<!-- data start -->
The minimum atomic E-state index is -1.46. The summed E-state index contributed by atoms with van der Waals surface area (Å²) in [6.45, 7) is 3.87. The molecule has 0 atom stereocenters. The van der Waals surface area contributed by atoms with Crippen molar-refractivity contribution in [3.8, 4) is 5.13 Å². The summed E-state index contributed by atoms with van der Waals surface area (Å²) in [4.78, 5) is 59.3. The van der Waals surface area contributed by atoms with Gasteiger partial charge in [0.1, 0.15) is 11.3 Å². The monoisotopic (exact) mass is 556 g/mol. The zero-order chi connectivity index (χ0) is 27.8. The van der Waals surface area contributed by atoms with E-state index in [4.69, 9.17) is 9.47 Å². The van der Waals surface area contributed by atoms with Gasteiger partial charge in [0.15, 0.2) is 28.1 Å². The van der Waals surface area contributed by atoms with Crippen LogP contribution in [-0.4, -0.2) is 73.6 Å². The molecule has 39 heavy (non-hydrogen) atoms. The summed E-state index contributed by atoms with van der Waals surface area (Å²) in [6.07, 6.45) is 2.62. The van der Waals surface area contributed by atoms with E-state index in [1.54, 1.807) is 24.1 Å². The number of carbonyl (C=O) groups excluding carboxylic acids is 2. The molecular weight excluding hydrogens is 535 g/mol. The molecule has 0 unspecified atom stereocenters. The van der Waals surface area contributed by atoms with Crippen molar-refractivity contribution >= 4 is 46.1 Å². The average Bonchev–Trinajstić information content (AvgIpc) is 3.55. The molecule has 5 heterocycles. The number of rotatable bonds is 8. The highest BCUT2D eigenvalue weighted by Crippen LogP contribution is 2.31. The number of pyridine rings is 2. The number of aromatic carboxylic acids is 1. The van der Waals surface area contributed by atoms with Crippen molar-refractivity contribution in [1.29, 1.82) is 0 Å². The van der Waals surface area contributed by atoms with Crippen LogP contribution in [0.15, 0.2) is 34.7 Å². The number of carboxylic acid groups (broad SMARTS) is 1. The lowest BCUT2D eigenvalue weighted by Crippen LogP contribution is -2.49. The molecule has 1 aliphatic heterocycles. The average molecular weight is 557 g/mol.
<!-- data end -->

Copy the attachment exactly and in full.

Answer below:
The minimum atomic E-state index is -1.46. The summed E-state index contributed by atoms with van der Waals surface area (Å²) in [6.45, 7) is 3.87. The molecule has 0 atom stereocenters. The van der Waals surface area contributed by atoms with Crippen molar-refractivity contribution in [3.8, 4) is 5.13 Å². The summed E-state index contributed by atoms with van der Waals surface area (Å²) in [4.78, 5) is 59.3. The van der Waals surface area contributed by atoms with Gasteiger partial charge in [0.1, 0.15) is 11.3 Å². The monoisotopic (exact) mass is 556 g/mol. The zero-order chi connectivity index (χ0) is 27.8. The van der Waals surface area contributed by atoms with E-state index in [4.69, 9.17) is 9.47 Å². The van der Waals surface area contributed by atoms with Gasteiger partial charge in [0.15, 0.2) is 28.1 Å². The van der Waals surface area contributed by atoms with Crippen LogP contribution in [-0.4, -0.2) is 73.6 Å². The molecule has 39 heavy (non-hydrogen) atoms. The summed E-state index contributed by atoms with van der Waals surface area (Å²) in [6.07, 6.45) is 2.62. The van der Waals surface area contributed by atoms with E-state index in [1.54, 1.807) is 24.1 Å². The number of carbonyl (C=O) groups excluding carboxylic acids is 2. The molecular weight excluding hydrogens is 535 g/mol. The molecule has 0 unspecified atom stereocenters. The van der Waals surface area contributed by atoms with Crippen molar-refractivity contribution >= 4 is 46.1 Å². The average Bonchev–Trinajstić information content (AvgIpc) is 3.55. The molecule has 5 heterocycles. The number of rotatable bonds is 8. The highest BCUT2D eigenvalue weighted by Crippen LogP contribution is 2.31. The number of pyridine rings is 2. The number of aromatic carboxylic acids is 1. The van der Waals surface area contributed by atoms with Crippen molar-refractivity contribution in [1.29, 1.82) is 0 Å². The van der Waals surface area contributed by atoms with Crippen LogP contribution in [0.15, 0.2) is 34.7 Å². The number of carboxylic acid groups (broad SMARTS) is 1. The lowest BCUT2D eigenvalue weighted by Crippen LogP contribution is -2.49. The molecule has 1 aliphatic heterocycles. The average molecular weight is 557 g/mol.